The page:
Take Time to Check Machinery for a Safe Spring

April 23, 2012

Robins are in the trees, flowers are sprouting in the gardens, and spring is in the air. And with the abnormally warm weather, Wisconsin farmers are no doubt itching to get out to the fields to plant.But there’s a good chance that your planting machinery has been in the shed all winter. Farmers that rush their equipment into the fields without first checking their safety equipment may be asking for trouble. Take the time to check the following areas on your equipment and make sure that you have a safe spring.

Check the Safety Lighting on Your Equipment

Your tractor has probably not been on the road since the past harvest season. It’s a good time to check your tractor’s lights and signage to make sure that they comply with state law. First, state statutes require that a farm tractor have two headlights and at least one red tail-light. Likewise, your disc, planter, or other pull-behind implement needs two red tail-lights or two red reflectors to be roadworthy.

Second, any implement that extends four feet or more to the left of the centerline must have an amber reflector facing on-coming traffic. This reflector should be clear and should warn oncoming traffic of the extension coming at them.

Third, your tractor should have a slow-moving vehicle sign. State statute requires that slow-moving vehicle signs be displayed, day or night, on any vehicle or equipment that travels less than 25 miles per hour. Make sure that your slow-moving vehicle sign is bright and clean; do not go out on the road with a faded sign. And if your tractor has a clearly visible slow-moving vehicle sign, you do not need to add a second one to your implement.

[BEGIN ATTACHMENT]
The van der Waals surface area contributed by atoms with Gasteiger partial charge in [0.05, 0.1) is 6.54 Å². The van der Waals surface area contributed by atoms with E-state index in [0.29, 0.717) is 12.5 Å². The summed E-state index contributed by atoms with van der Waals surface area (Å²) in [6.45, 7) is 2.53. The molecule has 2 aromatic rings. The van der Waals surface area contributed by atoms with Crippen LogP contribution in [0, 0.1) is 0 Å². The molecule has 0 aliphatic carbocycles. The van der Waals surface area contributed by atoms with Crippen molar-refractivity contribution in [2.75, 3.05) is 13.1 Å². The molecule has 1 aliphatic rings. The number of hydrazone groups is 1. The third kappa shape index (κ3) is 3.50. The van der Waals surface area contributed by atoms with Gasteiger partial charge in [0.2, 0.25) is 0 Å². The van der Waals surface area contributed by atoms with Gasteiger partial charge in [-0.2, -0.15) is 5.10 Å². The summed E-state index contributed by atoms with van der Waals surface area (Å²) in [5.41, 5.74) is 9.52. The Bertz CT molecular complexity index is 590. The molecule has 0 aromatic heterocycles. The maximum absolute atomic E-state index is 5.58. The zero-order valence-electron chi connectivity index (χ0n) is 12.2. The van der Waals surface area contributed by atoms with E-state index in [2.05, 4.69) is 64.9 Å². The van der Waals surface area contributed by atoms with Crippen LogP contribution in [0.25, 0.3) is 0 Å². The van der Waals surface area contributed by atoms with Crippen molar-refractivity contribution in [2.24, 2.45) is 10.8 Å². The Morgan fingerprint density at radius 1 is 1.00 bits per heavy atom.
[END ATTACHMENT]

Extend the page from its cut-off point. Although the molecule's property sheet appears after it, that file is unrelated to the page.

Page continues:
Check Your Machinery for Leaks or Spraying Substances

We have all driven behind a tractor with a leaky valve or seen manure fall off of a spreader on to the road. But allowing leaks and other waste to spill on to public roads may be grounds for a ticket. State statutes prohibit placing “injurious substances” or spilling loads of waste on to public roads. If the car following your leaky equipment is a police officer, you may have a ticket coming.

Take time to check the hoses, valves and fittings on your tractor and implements before taking them on to the road. If you’re pulling a manure spreader, make sure that either the lid is on tight or that your endgate is secure. Take some time to make sure that your sprays and fertilizers end up in your fields rather than on the road.

Check Your PTO Guards and Shields

Power take-off (PTO) shafts are one of the most dangerous items in any farm operation. The PTO components can spin at speeds between 540 and 1000 rotations per minute. Clothing, hair, shoelaces and the like can easily become entangled in the spinning components and result in serious injuries.

Every farmer should know that PTO guards and shields are important safety features that can prevent serious injuries. After checking the PTO for loose bolts or other malfunctions, make sure to reinstall PTO guards and shields before use. Make sure that the PTO master shield is in place and that the driveline is completely enclosed by a guard. Also, be sure to regularly check the driveline guards to make sure that they have not become stuck to the driveline.


The beautiful spring weather has farmers revving their engines over a new planting season. But take time to check the safety features on your planting equipment before you head to the fields. Remember, take time to prep your machinery and have a safe spring.